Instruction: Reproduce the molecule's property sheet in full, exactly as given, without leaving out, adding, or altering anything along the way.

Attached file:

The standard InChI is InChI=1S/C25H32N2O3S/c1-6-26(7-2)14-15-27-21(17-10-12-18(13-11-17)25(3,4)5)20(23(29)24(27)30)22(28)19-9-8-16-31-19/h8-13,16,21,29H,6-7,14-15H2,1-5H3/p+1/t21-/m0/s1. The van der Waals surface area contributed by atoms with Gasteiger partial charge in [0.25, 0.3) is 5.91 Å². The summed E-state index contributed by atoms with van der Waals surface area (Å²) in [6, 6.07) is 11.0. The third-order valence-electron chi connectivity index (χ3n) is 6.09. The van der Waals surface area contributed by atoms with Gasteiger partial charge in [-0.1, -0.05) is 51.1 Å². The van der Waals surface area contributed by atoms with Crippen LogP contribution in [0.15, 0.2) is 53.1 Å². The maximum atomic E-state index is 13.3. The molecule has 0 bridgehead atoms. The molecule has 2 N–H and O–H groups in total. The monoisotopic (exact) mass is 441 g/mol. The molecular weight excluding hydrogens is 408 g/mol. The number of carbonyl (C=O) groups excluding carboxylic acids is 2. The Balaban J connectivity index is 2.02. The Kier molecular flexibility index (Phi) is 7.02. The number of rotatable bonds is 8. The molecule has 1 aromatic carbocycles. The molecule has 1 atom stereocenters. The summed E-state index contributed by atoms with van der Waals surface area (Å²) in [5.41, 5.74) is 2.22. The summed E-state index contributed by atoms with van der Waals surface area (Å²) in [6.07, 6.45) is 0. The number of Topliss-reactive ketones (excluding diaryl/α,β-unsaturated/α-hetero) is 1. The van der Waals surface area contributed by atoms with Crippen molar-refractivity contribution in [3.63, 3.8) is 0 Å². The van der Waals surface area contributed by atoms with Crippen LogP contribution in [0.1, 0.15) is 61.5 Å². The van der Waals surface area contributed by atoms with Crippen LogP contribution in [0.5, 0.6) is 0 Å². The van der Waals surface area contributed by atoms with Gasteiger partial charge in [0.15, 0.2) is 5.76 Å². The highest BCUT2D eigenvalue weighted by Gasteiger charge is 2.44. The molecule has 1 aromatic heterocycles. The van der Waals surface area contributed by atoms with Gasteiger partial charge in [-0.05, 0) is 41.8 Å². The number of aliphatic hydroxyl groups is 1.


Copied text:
The standard InChI is InChI=1S/C25H32N2O3S/c1-6-26(7-2)14-15-27-21(17-10-12-18(13-11-17)25(3,4)5)20(23(29)24(27)30)22(28)19-9-8-16-31-19/h8-13,16,21,29H,6-7,14-15H2,1-5H3/p+1/t21-/m0/s1. The van der Waals surface area contributed by atoms with Gasteiger partial charge in [0.25, 0.3) is 5.91 Å². The summed E-state index contributed by atoms with van der Waals surface area (Å²) in [6, 6.07) is 11.0. The third-order valence-electron chi connectivity index (χ3n) is 6.09. The van der Waals surface area contributed by atoms with Gasteiger partial charge in [-0.1, -0.05) is 51.1 Å². The van der Waals surface area contributed by atoms with Crippen LogP contribution in [0.15, 0.2) is 53.1 Å². The maximum atomic E-state index is 13.3. The molecule has 0 bridgehead atoms. The molecule has 2 N–H and O–H groups in total. The monoisotopic (exact) mass is 441 g/mol. The molecular weight excluding hydrogens is 408 g/mol. The number of carbonyl (C=O) groups excluding carboxylic acids is 2. The Balaban J connectivity index is 2.02. The Kier molecular flexibility index (Phi) is 7.02. The number of rotatable bonds is 8. The molecule has 1 aromatic carbocycles. The molecule has 1 atom stereocenters. The summed E-state index contributed by atoms with van der Waals surface area (Å²) in [5.41, 5.74) is 2.22. The summed E-state index contributed by atoms with van der Waals surface area (Å²) in [6.07, 6.45) is 0. The number of Topliss-reactive ketones (excluding diaryl/α,β-unsaturated/α-hetero) is 1. The van der Waals surface area contributed by atoms with Crippen molar-refractivity contribution in [3.63, 3.8) is 0 Å². The van der Waals surface area contributed by atoms with Crippen LogP contribution in [0.1, 0.15) is 61.5 Å². The van der Waals surface area contributed by atoms with Crippen LogP contribution in [0.5, 0.6) is 0 Å². The van der Waals surface area contributed by atoms with Gasteiger partial charge in [0.15, 0.2) is 5.76 Å². The highest BCUT2D eigenvalue weighted by Gasteiger charge is 2.44. The molecule has 1 aromatic heterocycles. The van der Waals surface area contributed by atoms with Gasteiger partial charge in [-0.05, 0) is 41.8 Å². The number of aliphatic hydroxyl groups is 1.